Yamaha FS1r : what a strange trick.


OK so having spat the dummy at a $4000 synthesiser and pointed out how you could make a substitute for a lot less, the real thing arrived in my lap for about the ‘lot less’. Few of my toys are wildly sought after, so I feel responsible for a clear description of what you get for too much money.


Executive overview.


The Formant synthesis aspect of the FS1r is the least interesting part of it, unless you are interested in Vocaloid lyrics, in which case just get a Vocaloid. The built in phrases are 99% shit (including Chinese “ching chong” sounds?), and you may only store 6 of your own by giving up half your patch memory.


So you are really looking at an FM synthesiser, and the decision is on how much you think things have changed since the previous batch.


There are 8 operators in each algorithm, which are for some reason listed in reverse. When you import a DX7 patch it is placed on operators 8 and down, leaving 1 and 2 spare. There are many DX7 patches pre-installed in the FS1r ROM and that along with the square circuit board and the display, point to this being one of the MU series which has been opened up to editing late in the development. This was a cheap machine like the MU’s and it sounds it. The quality of the sound is less than the TG77, which was once expensive. Not as bad as the TX81z, but a reminder.


The terrible manual shows signs of this late change of design – it’s the least helpful manual I’ve seen from Yamaha, mostly internal notes with little elaboration.


Now you might think you’re going to do a lot more with 8 operators, but the FS1r is 4 FM synthesisers in a stack. It’s much easier to just layer two or more FM voices than to do anything with the extra ops.


The ops have extra waveforms, like the TG77. There is the sine, two kinds of saw waves, wide and thin pulse width, two kinds of square waves, wide and thin pulse width, resonant waves which are very quickly shrill, and the formant wave which I’ll come back to. Unlike the TG77 you can adjust the ‘skirt’ of the each which rounds it back to a sine. When I say saw and square I mean the approximations that Yamaha makes out of harmonics.


The formant waves are simply band limited waveforms, with adjustable filtration by frequency, width and skirt. They’re not that uncommon (you can find them on the Radias) but in the context of FM synthesis they become complex. They’re designed for Formant Sequencing to make voice sounds (which is the real reason for 8 of them), but when modulated some nasty results some about, which is finally the interest of the FS1r.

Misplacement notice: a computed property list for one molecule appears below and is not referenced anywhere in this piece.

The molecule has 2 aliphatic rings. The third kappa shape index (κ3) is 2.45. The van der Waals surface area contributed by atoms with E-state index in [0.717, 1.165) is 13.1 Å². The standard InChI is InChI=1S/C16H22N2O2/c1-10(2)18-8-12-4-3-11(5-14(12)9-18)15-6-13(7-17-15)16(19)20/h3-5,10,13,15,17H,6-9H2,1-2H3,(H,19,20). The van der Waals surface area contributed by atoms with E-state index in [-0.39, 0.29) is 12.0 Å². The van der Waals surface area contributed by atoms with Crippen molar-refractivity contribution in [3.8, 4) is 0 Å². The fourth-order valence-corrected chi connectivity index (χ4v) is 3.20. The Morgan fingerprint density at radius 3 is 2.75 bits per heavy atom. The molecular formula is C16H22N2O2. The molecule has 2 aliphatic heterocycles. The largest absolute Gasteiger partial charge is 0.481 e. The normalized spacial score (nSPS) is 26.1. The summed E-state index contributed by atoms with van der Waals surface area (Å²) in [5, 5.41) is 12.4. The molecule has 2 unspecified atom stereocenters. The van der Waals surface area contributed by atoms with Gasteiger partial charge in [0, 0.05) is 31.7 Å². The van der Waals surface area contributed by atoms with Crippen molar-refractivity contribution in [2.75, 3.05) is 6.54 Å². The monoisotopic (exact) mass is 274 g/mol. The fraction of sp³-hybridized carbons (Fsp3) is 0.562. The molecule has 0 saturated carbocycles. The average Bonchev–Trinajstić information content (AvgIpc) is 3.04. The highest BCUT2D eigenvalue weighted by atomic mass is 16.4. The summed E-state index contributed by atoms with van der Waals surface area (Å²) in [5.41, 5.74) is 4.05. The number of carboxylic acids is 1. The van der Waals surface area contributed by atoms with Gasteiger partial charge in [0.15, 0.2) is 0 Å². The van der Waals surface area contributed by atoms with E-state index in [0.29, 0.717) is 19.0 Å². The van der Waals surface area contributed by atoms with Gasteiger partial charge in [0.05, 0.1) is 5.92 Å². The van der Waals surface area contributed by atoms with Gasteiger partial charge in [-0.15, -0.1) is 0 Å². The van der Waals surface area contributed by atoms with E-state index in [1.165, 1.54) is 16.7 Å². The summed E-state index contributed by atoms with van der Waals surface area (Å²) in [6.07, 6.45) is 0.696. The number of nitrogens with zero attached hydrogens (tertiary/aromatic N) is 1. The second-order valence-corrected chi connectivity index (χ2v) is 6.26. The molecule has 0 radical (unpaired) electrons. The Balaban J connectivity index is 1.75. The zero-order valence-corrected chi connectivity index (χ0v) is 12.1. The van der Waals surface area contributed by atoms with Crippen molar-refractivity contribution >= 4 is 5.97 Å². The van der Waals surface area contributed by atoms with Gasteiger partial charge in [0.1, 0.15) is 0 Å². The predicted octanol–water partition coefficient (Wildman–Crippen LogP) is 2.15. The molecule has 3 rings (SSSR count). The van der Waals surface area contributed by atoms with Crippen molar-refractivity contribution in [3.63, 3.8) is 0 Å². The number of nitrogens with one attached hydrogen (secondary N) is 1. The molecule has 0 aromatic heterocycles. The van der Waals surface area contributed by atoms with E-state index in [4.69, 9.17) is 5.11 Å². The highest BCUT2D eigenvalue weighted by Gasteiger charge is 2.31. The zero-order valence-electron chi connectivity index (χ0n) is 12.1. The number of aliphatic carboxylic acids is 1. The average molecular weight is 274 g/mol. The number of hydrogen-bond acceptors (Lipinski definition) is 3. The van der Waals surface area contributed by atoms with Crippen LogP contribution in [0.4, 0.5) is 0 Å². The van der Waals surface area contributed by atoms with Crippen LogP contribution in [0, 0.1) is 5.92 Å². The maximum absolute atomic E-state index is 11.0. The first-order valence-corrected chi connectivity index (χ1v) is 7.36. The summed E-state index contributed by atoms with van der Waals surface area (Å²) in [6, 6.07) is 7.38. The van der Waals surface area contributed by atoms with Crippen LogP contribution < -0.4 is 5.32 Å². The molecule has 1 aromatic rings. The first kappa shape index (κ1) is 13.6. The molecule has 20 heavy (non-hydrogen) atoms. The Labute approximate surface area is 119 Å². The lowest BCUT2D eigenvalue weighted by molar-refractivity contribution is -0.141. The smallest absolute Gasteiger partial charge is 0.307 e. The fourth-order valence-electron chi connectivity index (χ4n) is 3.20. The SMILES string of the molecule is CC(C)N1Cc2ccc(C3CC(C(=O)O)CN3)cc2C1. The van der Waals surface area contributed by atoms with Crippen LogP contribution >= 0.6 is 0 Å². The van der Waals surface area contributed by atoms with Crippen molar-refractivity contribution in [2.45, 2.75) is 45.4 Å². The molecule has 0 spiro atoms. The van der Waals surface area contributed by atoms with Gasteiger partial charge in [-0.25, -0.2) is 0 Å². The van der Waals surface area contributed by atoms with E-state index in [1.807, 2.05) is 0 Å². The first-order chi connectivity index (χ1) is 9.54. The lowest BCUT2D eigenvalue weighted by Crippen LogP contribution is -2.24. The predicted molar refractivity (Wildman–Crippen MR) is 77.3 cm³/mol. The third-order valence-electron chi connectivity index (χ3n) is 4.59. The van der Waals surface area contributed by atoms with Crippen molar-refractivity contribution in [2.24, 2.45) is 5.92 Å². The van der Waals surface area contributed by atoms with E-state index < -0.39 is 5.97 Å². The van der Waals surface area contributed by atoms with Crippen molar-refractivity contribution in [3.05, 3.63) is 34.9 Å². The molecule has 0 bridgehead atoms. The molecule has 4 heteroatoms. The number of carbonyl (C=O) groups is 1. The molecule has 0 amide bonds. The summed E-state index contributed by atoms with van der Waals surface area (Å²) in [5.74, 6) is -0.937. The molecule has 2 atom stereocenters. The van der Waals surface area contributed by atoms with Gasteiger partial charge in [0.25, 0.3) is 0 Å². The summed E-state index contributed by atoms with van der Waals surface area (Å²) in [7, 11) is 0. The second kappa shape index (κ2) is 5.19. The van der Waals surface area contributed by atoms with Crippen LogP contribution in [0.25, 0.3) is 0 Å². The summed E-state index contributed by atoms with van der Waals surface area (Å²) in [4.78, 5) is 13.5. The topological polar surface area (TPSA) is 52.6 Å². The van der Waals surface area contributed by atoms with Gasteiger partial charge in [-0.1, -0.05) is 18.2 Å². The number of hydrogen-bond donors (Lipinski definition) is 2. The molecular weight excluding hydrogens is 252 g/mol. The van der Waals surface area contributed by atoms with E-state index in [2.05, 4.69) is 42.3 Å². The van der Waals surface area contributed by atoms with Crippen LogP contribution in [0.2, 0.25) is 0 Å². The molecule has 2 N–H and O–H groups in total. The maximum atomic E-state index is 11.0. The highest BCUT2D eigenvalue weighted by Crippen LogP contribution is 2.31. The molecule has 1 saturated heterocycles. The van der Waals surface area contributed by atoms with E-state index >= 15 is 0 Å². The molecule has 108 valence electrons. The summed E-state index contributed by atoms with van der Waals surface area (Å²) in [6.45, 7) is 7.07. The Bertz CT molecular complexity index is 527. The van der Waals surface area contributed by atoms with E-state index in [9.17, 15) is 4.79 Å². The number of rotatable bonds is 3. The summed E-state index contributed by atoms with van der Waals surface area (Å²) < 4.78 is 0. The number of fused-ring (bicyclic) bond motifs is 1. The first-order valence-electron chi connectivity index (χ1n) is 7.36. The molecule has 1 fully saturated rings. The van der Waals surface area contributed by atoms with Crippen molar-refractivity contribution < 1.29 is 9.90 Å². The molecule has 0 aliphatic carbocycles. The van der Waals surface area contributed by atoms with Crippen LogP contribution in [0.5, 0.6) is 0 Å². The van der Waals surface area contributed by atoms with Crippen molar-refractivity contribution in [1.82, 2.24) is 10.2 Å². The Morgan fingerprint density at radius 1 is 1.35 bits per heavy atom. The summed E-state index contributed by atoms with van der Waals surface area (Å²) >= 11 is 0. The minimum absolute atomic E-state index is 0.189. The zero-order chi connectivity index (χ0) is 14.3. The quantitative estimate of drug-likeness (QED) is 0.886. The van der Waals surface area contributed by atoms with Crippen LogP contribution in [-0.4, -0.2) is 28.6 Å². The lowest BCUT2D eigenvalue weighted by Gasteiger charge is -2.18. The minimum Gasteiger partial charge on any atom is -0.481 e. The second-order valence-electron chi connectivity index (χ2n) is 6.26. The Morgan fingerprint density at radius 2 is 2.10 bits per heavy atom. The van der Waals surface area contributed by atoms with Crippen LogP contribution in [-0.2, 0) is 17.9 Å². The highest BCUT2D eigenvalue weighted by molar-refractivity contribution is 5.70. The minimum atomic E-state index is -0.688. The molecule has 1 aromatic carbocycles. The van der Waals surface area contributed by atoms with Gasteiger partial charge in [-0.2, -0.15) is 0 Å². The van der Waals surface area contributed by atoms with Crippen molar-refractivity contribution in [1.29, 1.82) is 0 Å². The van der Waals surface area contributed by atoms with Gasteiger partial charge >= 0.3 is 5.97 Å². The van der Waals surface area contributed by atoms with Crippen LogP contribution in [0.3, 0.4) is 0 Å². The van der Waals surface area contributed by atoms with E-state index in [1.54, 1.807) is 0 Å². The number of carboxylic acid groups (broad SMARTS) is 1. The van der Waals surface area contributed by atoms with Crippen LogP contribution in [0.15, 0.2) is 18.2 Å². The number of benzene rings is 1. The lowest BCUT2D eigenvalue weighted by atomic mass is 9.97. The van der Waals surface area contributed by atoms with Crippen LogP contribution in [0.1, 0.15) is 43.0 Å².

Not as interesting are the 8 ‘unvoiced’ operators, which are just white noise sources through formant filters, and really crap digital white noise at that. You will not be excited by the various whooshes you can make.


For the first time you have pitch envelopes for each operator, and so you can go all Chowning on it.


There’s a subtractive filter that can be whacked over the whole lot, but beware it halves the voice count. It sound very similar to the DX200 filter. Like that box the FS1r has knobs which can tweak the FM system in real time. Even though one is labelled FM and the other is Formant, you can patch them how you like. All the DX7 patches have been set up so that one controls the timbre and the other the midpoint of the voice – vaguely the vocal range.


I’m going to come back to this, but let’s sum it up for now – I can get better FM sounds out of the TG77, although there might be some surprises in store. It generally sounds like the DX7 with some new tricks. It compares to the DX200, but with the extra layered voices. Formant synthesis has moved on since 1998 and there’s not much here to inspire. It’s good but the price is about collecting, and not music making.

Something very familiar here...








It was either this or a red car and I think I chose wisely.